All considered, a great year for hay exports
|By Mike Rankin|
For the second time in three years, total U.S. hay exports in 2019 eclipsed 4 million metric tons (MT). This was accomplished despite the flurry of trade battles that waged on and off during the past year.
The USDA Foreign Agricultural Service (FAS) pegged 2019 total alfalfa and other hay (mostly grass) exports from the U.S. at almost 4.1 million MT, just shy of the 2017 record of 4.2 million MT. The past year’s total hay exports were 4.5% greater than 2018’s final tally.
Alfalfa hay exports to all trade partners in 2019 totaled a record 2.7 million MT, just 21,000 MT above the previous high, which occurred in 2017. Alfalfa exports this past year exceeded 2018, another tariff-riddled year, by 5.5%.
Even with imposed tariffs that were 25% higher than normal for much of the year, China still holds down leading alfalfa trade partner status. In 2019, the country imported 865,393 MT of U.S. alfalfa (see graph below).
Exports to China were 0.7% behind 2018 and far behind the record 1.17 million MT that it purchased in 2017. Monthly export totals to China during 2019 were a roller coaster; they ranged from 25,461 MT in January to 128,582 MT in October.
China will most likely remain our biggest alfalfa trade partner into the future, and with tariffs now back to pre-trade war levels, there is optimism that the market will grow along with China’s dairy industry.
Japan’s alfalfa hay import total of 663,994 MT was 14.2% higher than 2018 and was that country’s largest amount of U.S. alfalfa purchased since 2009. The past year marked the fifth consecutive year of higher U.S. alfalfa exports to Japan.
Saudi Arabia, the third leading importer of U.S. alfalfa, was something of a good news-bad news story in 2019. The country imported 417,518 MT of U.S. alfalfa, but that total was over 63,000 MT (13.2%) less than was acquired in 2018.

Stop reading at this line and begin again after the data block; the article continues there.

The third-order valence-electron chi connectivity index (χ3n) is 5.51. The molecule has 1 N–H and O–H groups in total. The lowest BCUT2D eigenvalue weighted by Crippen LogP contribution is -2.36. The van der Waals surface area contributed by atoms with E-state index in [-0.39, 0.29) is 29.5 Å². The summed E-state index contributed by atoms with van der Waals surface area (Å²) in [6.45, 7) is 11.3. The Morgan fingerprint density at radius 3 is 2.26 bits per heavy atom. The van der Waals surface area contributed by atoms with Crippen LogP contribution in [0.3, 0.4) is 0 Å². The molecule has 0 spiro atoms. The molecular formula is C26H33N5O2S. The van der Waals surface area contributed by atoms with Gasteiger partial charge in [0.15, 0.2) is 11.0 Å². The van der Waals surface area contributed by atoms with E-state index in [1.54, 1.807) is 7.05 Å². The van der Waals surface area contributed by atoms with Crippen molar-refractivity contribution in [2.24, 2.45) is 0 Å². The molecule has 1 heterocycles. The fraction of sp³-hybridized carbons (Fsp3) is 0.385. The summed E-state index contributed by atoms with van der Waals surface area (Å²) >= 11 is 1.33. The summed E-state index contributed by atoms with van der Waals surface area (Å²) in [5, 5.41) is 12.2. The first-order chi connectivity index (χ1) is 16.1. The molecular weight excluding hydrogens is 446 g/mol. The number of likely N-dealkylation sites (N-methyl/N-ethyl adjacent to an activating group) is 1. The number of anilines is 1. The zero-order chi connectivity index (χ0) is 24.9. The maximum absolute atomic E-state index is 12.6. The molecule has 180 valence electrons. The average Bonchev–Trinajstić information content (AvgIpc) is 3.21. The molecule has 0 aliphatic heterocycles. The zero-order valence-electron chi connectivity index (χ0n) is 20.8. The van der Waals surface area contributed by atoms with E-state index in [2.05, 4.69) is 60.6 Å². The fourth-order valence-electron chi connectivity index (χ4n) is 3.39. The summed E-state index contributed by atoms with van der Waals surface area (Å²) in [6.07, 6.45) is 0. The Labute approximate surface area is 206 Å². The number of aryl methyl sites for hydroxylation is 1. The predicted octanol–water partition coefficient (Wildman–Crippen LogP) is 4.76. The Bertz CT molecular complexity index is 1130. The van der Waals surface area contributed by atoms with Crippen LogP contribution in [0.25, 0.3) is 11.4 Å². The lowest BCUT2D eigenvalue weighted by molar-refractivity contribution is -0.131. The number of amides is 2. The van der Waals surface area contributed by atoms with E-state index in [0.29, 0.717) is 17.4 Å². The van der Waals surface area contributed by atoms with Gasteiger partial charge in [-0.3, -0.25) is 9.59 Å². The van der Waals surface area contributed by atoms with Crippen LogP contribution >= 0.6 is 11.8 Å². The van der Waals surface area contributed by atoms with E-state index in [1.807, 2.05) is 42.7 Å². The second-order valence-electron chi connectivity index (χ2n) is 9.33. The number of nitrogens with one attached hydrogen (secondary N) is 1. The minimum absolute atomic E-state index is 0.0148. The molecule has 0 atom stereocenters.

For several years, we have heard reports of a Saudi phase out of alfalfa production to conserve water. Although that has occurred to some extent, it apparently isn’t happening as rapidly as was expected. Even so, we need to keep in mind that as recently as 2014 the Saudis were essentially nonplayers in the U.S. alfalfa export market.
Rounding out the top 5 of U.S. alfalfa importers in 2019 were the United Arab Emirates (UAE) and South Korea. The UAE’s total of 303,022 MT was 25.7% greater than 2018 but still only half as much as what that country imported during the early 2010s.
South Korea finished 2019 with an import total 241,416 MT, up 9.2% from the previous year.
USDA-FAS reported 1.4 million MT of hay other than alfalfa was exported from the U.S. in 2019. That was 2.6% more than in 2018 but below the 1.5 million MT exported during 2017.
Japan leads all export partners for nonalfalfa hay. They imported 770,753 MT in 2019, 6.9% more than the previous year.
South Korea, the second leading importer of nonalfalfa hay, finished the year with a total of 351,771 MT, which was 11.7% below the previous year. The remaining 2019 top 5 export trade partners for hay other than alfalfa were Taiwan (129,233 MT, up 16.5%), UAE (51,652 MT, up 1.9%), and Canada (39,587 MT, up 80.4%).
Total hay exports exceeded 4 million MT for only the second time in history. Given the trade hurdles imposed by tariffs during 2019, total U.S. alfalfa exports finished the year much higher than many industry analysts expected.
Hay exports still remain a small portion of total U.S. hay production. Based on USDA production data for 2019, only 3.5% of all U.S. hay produced and 5.4% of all alfalfa hay enters the export market.
In the seven Western states of Arizona, California, Idaho, Nevada, Oregon, Utah, and Washington, hay exports play a much larger role in impacting both markets and prices. According to Dan Putnam, University of California forage extension specialist, hay exports make up about 41% of the grass hay production and 17% of the total alfalfa production in those combined states.